Indeed, today’s inauguration isn’t really anything to celebrate – not sorry, Donald Trump – but at least we have music, right?
I’m certainly thankful for music during these trying times. Another thing I’m grateful for? MUNA! The wonderfully fierce queer trio have had a very solid streak thus far in their rise to pop fame, from the undeniably nostalgic-feeling of “I Know A Place” – last week’s Song of the Week – to “Loudspeaker” and February’s gloomy dance floor tearjerker “Winterbreak.”
But if you thought that song brought on the waterworks, just wait for “Crying On The Bathroom Floor,” the latest promotional single off of their upcoming debut LP, About U — and possibly their best song yet.
MUNA are very capable of delivering beautifully heartbreaking dream-pop, they’ve done it already (“Winterbreak“), but this is heartbreak on a whole other level. The icy electro-ballad builds slowly in the speakers, sort of like a classic Giorgio Moroder synth-driven throb blended with Robyn‘s “Dancing On My Own.” “But when I’m crying on the bathroom floor/ Tearing off the dress I wore, I wonder/ If I could never ask for more/ If I’m never gonna ask for more from a lover/ Crying on the bathroom floor,” lead vocalist Katie Gavin quivers above the euphoric, four-to-the-floor synthesized pulsations. It’s gorgeous and vulnerable, and everything I needed to hear today. PRAISE MUNA!!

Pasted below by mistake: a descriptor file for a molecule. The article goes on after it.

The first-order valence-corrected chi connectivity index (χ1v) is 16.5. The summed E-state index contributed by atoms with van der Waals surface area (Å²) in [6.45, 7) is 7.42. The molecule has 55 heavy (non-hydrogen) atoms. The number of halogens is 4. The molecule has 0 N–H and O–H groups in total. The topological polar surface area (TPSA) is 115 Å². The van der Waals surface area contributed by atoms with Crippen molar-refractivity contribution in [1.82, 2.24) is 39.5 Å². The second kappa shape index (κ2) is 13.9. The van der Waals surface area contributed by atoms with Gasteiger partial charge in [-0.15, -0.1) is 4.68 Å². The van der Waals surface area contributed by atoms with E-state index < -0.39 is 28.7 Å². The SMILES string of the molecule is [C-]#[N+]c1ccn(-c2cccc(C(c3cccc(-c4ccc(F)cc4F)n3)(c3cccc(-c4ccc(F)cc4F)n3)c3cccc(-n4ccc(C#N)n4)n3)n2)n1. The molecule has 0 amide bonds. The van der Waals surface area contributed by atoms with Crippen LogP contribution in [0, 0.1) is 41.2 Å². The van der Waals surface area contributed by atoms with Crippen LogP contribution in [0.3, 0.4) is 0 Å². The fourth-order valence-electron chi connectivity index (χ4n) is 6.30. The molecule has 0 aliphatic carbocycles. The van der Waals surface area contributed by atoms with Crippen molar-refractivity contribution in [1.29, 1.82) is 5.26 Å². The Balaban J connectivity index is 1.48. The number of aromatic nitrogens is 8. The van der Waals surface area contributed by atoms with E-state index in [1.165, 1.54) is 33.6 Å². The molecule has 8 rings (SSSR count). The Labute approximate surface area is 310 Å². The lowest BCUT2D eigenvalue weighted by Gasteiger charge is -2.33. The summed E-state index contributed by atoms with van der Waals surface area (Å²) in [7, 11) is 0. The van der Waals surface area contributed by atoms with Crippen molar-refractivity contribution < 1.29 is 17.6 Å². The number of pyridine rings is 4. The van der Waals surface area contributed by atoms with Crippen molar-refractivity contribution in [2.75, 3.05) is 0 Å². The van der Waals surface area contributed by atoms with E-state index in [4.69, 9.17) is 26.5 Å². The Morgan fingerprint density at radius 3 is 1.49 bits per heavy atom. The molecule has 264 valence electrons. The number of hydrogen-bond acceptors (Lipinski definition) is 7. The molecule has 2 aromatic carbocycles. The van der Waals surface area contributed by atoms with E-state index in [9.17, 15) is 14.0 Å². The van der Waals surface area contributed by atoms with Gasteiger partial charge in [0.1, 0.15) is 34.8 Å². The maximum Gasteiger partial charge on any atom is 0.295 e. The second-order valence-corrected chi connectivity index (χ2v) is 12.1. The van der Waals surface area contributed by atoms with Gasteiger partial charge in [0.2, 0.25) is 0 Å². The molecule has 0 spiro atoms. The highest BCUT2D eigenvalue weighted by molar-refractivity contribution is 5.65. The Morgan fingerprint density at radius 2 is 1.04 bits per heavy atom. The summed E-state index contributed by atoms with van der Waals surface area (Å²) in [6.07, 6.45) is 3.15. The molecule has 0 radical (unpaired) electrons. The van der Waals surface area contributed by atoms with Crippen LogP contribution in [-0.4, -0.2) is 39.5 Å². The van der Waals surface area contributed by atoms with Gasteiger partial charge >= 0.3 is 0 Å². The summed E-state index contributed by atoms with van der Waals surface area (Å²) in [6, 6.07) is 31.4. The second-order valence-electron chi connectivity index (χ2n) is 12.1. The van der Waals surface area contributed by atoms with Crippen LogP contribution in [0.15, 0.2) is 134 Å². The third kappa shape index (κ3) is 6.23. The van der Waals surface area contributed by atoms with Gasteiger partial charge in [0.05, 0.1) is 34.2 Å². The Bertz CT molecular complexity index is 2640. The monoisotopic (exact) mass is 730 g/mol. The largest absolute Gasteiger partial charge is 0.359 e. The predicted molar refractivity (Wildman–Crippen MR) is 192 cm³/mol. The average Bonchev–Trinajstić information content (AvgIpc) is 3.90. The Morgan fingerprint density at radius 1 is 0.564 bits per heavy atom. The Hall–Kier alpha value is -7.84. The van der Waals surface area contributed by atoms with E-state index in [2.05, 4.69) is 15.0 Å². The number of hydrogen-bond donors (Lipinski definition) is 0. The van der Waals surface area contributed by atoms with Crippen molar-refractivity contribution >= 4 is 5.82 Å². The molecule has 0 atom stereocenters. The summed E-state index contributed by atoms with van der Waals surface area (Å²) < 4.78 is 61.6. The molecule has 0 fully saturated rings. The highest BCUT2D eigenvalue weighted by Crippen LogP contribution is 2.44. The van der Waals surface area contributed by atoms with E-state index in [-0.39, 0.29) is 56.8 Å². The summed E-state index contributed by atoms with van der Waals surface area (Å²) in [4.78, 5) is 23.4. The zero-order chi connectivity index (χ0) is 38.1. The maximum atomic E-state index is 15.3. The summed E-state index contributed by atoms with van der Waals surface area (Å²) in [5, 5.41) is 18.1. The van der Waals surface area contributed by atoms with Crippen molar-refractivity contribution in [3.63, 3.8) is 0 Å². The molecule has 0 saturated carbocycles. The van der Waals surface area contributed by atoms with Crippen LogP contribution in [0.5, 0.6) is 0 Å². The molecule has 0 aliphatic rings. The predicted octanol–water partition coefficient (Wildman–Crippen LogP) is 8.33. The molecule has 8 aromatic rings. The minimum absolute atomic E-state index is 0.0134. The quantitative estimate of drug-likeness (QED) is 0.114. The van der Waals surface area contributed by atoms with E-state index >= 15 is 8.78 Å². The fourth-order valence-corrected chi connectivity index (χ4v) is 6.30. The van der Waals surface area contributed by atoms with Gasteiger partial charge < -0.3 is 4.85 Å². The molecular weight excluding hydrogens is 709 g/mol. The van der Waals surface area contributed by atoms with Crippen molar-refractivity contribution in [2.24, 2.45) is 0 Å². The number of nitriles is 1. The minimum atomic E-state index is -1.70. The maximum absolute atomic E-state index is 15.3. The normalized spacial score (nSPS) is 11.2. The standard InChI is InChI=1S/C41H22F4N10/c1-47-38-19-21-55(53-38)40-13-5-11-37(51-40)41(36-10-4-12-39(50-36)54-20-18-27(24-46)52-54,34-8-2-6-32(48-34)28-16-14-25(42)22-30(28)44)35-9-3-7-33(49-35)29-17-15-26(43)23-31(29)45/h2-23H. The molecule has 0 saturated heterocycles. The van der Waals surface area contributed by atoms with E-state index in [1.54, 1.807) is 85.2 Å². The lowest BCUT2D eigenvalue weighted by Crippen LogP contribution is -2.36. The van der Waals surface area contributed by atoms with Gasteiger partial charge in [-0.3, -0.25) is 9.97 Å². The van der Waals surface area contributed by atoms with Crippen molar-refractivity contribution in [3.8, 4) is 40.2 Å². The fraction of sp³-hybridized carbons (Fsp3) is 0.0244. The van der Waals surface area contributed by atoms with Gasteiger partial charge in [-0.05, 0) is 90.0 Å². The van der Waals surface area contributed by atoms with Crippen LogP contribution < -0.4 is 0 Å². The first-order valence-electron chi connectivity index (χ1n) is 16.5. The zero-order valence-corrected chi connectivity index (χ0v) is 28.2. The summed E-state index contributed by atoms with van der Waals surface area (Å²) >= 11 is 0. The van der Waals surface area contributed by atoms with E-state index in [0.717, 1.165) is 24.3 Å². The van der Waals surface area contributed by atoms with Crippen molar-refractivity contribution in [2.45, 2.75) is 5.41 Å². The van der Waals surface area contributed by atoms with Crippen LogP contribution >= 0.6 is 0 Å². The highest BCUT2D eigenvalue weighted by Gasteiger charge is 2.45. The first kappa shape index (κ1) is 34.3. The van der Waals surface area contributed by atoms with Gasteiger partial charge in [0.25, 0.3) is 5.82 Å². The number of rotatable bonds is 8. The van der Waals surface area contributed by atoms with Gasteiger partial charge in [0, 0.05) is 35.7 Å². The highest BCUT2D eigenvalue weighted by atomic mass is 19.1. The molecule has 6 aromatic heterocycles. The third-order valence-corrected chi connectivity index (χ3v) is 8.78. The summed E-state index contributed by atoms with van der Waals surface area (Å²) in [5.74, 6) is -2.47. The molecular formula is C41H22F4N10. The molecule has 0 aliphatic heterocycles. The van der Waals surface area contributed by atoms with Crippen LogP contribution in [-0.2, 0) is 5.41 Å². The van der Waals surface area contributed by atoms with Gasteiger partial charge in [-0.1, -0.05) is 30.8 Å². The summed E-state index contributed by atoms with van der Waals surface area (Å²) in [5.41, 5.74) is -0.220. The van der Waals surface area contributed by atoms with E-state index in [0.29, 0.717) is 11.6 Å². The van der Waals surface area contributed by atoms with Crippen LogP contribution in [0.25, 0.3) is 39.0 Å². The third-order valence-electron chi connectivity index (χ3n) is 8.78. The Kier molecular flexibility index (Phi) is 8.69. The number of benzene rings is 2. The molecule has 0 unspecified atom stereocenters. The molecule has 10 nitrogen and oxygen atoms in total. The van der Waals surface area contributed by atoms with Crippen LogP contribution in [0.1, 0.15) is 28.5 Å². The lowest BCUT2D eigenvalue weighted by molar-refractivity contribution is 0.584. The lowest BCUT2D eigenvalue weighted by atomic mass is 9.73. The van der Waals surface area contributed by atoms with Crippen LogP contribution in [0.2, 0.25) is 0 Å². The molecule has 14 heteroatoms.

“We wrote ‘Crying on the Bathroom Floor‘ while we were reading and writing and thinking and talking about the concept of traumatic bonding,” Katie said in a statement. “Traumatic bonding refers to the phenomenon of survivors in abusive relationships forming strong attachments to their abusers. This attachment plays out on a physical, biochemical level throughout the cycle of abuse, akin to the highs and the withdrawals of a drug addiction. We were interested here in trying to portray the nuanced inner-struggle that comes with being mistreated. Many times we are asked to be uncompromising and unforgiving in the face of abuse; what this doesn’t allow space for is the discussion of why it can be incredibly hard for so many of us to do so. There is a commonly circulated statistic that on average, a woman in an abusive relationship will try to leave seven times before she leaves for good. What this saddening figure shines a light on is how pervasive hateful speech and behavior can be; if we are forced to take it from someone else on a daily basis, soon it becomes part of our inner dialogue.”